Quite simply, it is that the traditional team structure is just so ingrained in our ‘work’ psyche that collaboration can feel scary and uncomfortable. It may also have something to do with the fact that many businesses just don’t trust their employees with the sort of information that would let them make good decisions. (After all, isn’t a manager’s role to assign work to staff AFTER the decisions have been made?)

And let’s not forget that too many businesses tend to assign responsibilities to the higher-ups that really could benefit from the collaboration of all their staff, but that’s “not how it is done around here.”

It’s a prehistoric way of doing business, to be sure. There is too much fear around giving staff the type of support, and freedom they need to truly be collaborative – even when it has been proven time and time again that a formalised culture of collaboration leads to this exhaustive list of benefits;

  • Increased productivity

  • Varied and diverse innovations

  • Increased problem solving

  • More shared knowledge

  • Improved communication

  • Greater access to SMEs

  • More agile decision making

  • Better relationships and trust

  • Better decisions being made

  • Reduced operation costs

  • Greater work/life balance

  • Reduced communication cost.

Sound too good to be true? Just ask Cisco – those were their findings following an internal review as to the benefits of collaboration in their business. Or for a more creative example at the other end of the spectrum, ask Ed Catmull, president of Pixar, on why he fought so hard to create and maintain a workplace that nurtures collaboration.

I am hoping that by this point you’ve been reflecting on your own experiences within your company. Regardless of your title within it, I would like for you to look over the list below and answer each one honestly.

☐ You don’t fully understand what people do in other departments, or how it benefits you
☐ You only have a personal relationship with people immediately in your team
☐ You only work together with other divisions at conferences or events
☐ You are told to do a task, but no one can explain why; “It’s the way we do things around here”
☐ Decisions that affect you, are made for you without involvement
☐ Communication between different teams, or with management is difficult
☐ There are too many channels of communication
☐ You have completed tasks that fall under the remit of other departments
☐ Opportunities to share opinions face to face are limited, and rarely lead to action
☐ You don’t feel comfortable sharing your true opinion, even when encouraged
☐ You don’t feel like the business trusts you with information valuable to your role
☐ You don’t feel listened to, even when suggesting improvements
☐ Commission structures or awards are given to individuals for singular achievements

If any of the above points ring true, then you should have all the motivation you need to change ‘the way we do things around here’.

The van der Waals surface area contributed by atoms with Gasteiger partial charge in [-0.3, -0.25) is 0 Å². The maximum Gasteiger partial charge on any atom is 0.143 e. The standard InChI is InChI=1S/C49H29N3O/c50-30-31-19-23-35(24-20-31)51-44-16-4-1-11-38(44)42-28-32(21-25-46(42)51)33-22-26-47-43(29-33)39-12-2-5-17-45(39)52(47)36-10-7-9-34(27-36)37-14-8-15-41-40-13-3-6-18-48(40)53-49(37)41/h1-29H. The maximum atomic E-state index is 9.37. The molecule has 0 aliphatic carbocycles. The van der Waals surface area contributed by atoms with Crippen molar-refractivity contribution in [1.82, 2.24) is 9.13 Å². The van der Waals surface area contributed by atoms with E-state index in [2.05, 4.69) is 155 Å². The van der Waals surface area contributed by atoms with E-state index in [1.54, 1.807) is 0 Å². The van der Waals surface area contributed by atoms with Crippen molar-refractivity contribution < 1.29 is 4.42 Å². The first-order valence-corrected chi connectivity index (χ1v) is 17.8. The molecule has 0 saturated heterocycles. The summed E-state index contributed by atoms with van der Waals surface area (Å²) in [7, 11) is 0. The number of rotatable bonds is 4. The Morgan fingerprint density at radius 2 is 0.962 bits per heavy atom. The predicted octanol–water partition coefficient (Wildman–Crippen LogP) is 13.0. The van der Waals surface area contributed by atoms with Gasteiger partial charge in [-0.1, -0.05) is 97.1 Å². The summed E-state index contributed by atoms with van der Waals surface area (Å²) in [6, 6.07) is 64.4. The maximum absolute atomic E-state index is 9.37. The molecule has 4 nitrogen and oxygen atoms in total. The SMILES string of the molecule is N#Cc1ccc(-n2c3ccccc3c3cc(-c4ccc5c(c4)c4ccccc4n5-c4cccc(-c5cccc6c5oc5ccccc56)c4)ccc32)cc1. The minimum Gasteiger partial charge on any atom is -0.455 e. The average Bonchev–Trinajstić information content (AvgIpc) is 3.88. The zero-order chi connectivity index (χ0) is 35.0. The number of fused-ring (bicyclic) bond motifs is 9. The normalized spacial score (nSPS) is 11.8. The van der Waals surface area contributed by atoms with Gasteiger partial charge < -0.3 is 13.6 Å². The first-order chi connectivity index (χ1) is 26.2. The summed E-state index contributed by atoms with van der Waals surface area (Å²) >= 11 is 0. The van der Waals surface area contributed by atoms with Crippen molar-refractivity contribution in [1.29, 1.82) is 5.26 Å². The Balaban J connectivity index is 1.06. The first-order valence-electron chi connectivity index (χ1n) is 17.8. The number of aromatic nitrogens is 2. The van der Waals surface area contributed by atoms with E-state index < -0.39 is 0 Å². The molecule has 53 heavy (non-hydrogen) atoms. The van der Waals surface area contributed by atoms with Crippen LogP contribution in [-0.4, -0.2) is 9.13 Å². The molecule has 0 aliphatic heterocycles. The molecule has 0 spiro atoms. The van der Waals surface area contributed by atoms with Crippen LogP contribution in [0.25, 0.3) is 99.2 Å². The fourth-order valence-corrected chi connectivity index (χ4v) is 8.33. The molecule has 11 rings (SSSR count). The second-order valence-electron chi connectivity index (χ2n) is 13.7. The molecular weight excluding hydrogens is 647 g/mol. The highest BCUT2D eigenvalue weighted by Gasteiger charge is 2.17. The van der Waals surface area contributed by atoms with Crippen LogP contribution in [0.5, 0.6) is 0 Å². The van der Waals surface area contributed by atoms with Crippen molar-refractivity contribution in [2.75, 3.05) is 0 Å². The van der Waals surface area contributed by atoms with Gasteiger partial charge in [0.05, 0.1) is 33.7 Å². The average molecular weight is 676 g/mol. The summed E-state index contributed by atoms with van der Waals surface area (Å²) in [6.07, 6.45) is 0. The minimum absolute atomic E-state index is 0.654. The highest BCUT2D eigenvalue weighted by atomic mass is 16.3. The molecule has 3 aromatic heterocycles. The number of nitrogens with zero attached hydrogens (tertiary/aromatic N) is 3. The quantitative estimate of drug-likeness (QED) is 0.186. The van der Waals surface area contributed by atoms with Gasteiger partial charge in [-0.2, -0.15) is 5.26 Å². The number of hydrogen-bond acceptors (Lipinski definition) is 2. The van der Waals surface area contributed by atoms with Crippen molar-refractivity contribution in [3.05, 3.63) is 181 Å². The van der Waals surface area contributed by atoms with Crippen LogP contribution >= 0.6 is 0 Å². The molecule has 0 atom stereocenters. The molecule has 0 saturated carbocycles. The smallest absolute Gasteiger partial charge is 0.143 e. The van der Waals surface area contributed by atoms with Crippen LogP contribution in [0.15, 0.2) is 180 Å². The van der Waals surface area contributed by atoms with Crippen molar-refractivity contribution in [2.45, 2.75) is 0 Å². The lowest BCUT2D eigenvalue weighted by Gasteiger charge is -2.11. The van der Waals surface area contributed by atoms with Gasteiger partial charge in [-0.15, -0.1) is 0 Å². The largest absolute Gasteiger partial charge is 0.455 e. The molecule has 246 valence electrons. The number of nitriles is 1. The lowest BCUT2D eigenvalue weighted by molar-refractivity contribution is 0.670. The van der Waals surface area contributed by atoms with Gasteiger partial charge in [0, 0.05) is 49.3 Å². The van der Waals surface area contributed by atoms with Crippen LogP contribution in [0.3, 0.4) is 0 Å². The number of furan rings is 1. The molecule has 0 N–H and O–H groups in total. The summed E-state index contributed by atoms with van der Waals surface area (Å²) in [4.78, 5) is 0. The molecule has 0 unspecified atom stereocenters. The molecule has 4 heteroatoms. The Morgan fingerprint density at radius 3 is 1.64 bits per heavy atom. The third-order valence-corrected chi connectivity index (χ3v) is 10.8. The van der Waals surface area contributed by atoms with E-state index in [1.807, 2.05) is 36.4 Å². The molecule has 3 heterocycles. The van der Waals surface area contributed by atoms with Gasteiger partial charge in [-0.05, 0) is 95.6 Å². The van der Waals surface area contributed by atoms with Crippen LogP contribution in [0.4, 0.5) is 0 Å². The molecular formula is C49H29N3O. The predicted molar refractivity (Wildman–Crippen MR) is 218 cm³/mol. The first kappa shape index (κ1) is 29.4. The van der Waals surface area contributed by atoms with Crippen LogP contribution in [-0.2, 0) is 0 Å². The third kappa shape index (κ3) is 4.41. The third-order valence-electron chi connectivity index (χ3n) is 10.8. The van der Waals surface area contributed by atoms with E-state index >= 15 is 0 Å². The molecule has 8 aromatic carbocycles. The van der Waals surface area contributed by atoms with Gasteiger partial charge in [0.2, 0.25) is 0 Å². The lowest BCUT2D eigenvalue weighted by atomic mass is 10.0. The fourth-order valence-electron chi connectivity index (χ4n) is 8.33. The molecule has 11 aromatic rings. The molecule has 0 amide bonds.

The process to change a culture can seem daunting, and I know too many businesses that have defeated themselves before they’ve even begun because they just don’t know how to get started. With that in mind, here are some ideas you should explore with others in your company.

1. We move at the speed of trust

You want to provide people with opportunities to build relationships and networks that lead to trust. But don’t think that means stepping up the social gatherings outside of work; it needs to be a consistent part of their daily roles and responsibilities. The act of achieving results and facing regular challenges together builds a bond more effectively than small talk over a glass of bubbly.

Relationships that are developed and nurtured over time lead to trust, and without the trust and confidence in your colleagues and managers, it can be hard speak out or discuss your ideas – elements that are essential to good collaboration.

2. Create leaders of collaboration

Collaboration happens informally within any workforce, but to maximise its potential, you need the leaders and managers to champion the processes and encourage its use. Often a great way to get the skillsets and inspiration your leaders need to host collaboration sessions is through external coaching.

3. Reward and recognise collaboration

It may be a group effort, but it is still human nature to all think about our individual performance. One of the most significant shifts you can make is to reward the act, as well as the outcome of collaboration. Make sure to include collaboration and team goals in individual performance reviews.

4. Break the hierarchy of work

Create opportunities for managers to work directly with their teams on projects; not just assigning the task and checking in, but actually making the decision to remove hierarchy from the situation and work as peers. Like my first point, this is about building trust and a bond of understanding, but most of all it increases respect for the individual outside of their position.

5. Involve the team in hiring and onboarding

Once the realm of the management or HR team, many Fortune 500 companies are beginning to see the value of including their employees in the hiring and onboarding process. This works two ways; it grows confidence and a sense of value within the staff (as you are inviting them to have a say in their workplace) while also allowing the interviewee to understand the culture and their part in it.

Seems like we have come a long way since setting up our intranet and video calling tools, doesn’t it? Human behaviour is far more complex and crucial to your business’ success than the tool you use, which is why your greatest investment will always be in fostering the right environment that lets them innovate, socialise and support one another like we do outside the confines of an office.

James Kerr